(Title edited to reflect brodening of the theme from Bandol to Mourvèdre)
<table border="0" align="right" width="230"><tr><td><img src="http://www.wineloverspage.com/graphics/bandol.jpg" border="1" align="right"></td></tr><tr><td>The vineyards of Ste.-Anne in Bandol, so high up the mountainside that they're best reached by Jeep.
First, let's focus on wine: Our monthly feature takes on a scenic French appellation that I like to describe as "of my favorite wine regions that many wine enthusiasts never heard of:" Bandol in Provence.
The village called Bandol, about an hour's drive east of Marseilles, is a small but typical seacoast resort town on the Cote d'Azur, full of resorts and cafes and traffic and a marina full of yachts. The wine region is just a few kilometers inland, but a different environment entirely, high up a range of craggy, chalky peaks a thousand meters above the coast.
These south-facing vineyards nestle in a natural amphitheater that opens to the sea while providing protection from the Rhone's cold Mistral wind, an excellent microclimate for vineyards that fosters long and full ripening. It's one of the most ancient wine-producing regions in France, said to date back to the Phoenicians in 500 B.C., even before Roman times.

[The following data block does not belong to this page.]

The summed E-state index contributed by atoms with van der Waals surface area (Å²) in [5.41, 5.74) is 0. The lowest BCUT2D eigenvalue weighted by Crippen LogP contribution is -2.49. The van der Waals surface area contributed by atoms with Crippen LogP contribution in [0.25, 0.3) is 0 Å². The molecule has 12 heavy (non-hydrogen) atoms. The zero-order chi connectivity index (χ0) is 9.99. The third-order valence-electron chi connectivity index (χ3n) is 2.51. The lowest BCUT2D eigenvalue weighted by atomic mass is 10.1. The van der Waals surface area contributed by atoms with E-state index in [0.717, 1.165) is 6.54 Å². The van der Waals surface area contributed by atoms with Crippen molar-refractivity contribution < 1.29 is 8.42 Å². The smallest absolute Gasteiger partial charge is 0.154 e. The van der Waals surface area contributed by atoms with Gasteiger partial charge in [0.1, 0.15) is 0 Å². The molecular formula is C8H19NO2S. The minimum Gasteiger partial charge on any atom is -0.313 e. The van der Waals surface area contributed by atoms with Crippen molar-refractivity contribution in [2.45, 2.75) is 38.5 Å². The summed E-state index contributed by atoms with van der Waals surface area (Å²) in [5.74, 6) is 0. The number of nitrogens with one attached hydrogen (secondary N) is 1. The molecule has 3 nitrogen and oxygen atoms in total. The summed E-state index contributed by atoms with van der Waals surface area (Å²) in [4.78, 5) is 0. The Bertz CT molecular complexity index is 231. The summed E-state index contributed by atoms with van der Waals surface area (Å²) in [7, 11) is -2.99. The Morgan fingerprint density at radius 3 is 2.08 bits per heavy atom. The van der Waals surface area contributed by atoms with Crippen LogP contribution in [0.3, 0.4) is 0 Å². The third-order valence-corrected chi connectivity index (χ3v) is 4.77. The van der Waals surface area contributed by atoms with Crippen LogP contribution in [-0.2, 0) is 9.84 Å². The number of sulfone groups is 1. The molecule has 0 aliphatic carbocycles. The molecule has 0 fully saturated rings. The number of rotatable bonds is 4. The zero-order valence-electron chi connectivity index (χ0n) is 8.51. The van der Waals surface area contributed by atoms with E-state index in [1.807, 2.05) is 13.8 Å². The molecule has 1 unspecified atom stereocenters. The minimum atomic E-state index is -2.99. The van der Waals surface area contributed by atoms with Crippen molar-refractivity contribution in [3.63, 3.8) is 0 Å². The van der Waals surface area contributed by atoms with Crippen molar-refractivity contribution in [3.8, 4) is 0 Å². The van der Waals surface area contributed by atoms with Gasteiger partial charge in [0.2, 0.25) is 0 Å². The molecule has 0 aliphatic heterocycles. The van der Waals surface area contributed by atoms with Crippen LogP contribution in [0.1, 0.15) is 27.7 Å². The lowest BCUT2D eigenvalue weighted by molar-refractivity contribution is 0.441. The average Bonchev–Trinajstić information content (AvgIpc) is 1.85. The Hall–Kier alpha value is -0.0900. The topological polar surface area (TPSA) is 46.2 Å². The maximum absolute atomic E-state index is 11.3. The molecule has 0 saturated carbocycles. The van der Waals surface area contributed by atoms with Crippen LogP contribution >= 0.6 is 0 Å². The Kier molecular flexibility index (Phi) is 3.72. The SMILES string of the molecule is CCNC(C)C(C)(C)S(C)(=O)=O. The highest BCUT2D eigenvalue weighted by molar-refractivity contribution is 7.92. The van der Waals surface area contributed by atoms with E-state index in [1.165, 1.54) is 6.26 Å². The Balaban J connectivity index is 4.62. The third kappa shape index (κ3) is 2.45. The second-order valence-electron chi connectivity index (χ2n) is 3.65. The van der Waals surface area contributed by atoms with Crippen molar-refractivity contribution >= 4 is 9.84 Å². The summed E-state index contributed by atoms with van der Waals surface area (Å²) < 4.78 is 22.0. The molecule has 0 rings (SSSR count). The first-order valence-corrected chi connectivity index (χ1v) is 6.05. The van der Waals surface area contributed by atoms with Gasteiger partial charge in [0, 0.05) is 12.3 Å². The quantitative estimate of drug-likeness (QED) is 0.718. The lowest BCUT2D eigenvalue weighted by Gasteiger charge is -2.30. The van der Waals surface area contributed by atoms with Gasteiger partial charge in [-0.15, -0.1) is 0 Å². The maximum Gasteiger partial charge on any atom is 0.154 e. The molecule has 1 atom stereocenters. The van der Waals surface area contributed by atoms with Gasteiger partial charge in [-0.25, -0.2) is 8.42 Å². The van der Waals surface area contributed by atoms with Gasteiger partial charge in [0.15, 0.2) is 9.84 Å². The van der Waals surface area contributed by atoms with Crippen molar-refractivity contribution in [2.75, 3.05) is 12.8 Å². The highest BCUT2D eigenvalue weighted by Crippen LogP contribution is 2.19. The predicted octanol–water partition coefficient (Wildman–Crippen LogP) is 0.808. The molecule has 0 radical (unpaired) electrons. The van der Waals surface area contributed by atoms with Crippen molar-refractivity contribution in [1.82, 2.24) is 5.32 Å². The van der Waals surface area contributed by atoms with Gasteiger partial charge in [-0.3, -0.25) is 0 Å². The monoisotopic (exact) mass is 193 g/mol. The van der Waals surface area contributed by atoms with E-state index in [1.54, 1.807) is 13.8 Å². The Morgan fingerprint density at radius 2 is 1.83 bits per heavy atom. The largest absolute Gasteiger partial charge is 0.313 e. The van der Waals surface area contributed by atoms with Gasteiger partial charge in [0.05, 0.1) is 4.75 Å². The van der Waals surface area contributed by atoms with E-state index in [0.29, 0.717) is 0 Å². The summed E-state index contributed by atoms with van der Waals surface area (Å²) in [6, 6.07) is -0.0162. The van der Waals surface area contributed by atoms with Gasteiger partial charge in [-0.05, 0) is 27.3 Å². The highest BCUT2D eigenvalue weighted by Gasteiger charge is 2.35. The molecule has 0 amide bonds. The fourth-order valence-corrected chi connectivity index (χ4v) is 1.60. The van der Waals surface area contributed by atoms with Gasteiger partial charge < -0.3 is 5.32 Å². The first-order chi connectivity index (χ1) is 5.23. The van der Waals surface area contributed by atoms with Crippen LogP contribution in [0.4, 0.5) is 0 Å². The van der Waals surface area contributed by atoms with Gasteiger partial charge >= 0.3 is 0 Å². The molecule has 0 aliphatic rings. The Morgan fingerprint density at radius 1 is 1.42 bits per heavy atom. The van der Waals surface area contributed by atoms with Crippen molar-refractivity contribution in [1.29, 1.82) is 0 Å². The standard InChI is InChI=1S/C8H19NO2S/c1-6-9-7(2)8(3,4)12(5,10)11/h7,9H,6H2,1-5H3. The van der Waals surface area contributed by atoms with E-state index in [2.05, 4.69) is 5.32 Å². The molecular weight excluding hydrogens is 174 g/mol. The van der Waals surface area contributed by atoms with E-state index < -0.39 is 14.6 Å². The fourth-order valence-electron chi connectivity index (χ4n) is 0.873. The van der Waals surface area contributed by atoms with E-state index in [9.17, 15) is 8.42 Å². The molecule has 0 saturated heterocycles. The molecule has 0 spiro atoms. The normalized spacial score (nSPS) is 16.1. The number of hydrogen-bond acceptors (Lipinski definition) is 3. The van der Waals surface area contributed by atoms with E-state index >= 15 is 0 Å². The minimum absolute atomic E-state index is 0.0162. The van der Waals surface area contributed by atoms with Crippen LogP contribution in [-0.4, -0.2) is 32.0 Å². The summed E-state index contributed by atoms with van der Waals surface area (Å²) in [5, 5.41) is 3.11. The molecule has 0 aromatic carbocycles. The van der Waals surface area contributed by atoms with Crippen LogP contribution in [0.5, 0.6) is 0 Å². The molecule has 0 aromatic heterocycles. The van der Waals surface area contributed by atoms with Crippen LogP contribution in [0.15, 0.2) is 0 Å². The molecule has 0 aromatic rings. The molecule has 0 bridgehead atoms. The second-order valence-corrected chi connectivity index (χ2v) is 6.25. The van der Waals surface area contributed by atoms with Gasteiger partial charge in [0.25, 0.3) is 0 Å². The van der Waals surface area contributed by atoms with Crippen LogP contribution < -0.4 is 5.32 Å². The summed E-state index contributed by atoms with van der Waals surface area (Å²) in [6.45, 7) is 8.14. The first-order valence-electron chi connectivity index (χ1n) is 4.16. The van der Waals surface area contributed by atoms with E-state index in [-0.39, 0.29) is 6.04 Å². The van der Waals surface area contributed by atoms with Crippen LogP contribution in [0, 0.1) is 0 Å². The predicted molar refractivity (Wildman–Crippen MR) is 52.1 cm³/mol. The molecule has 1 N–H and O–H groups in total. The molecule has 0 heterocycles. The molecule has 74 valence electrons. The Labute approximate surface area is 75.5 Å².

Bandol is best known for its fine, ageworthy reds, which may be blended from Mourvèdre, Syrah and Cinsaut grapes, although è dominates. The laws of the appellation strictly limit yields, forbid the use of vines less than eight years old, and requiring that the red wines spend 18 months in oak, making Bandol one of the few French wine regions that does not merely permit oak aging but demands it.
The wines are excellent, but they're not cheap. For today's tasting I passed on a couple of single-vineyard bottlings from Domaine Tempier (one of the most highly regarded Bandol producers) that were marked at a cool $48 per bottle, in favor of a still spendy 2005 Bandol Rosé from Domaine du Gros Noré, a fine, pale wine that justifies its $19 price with a complex mix of fruit, herbs and subtle earth.
Everyone's welcome to participate in the monthly Wine Focus program, sharing tasting reports, asking questions and talking about Bandol. Simply click to the Wine Focus forum in our non-commercial WineLovers Discussion Group,
Over on our Netscape/CompuServe WineLovers Community, we'll take on a related topic in the monthly Wine of the Month program, inviting participants to taste, enjoy and discuss any wine made from the Mourvèdre grape variety (or the related Spanish Monastrell. The activity is online at Wine of the Month,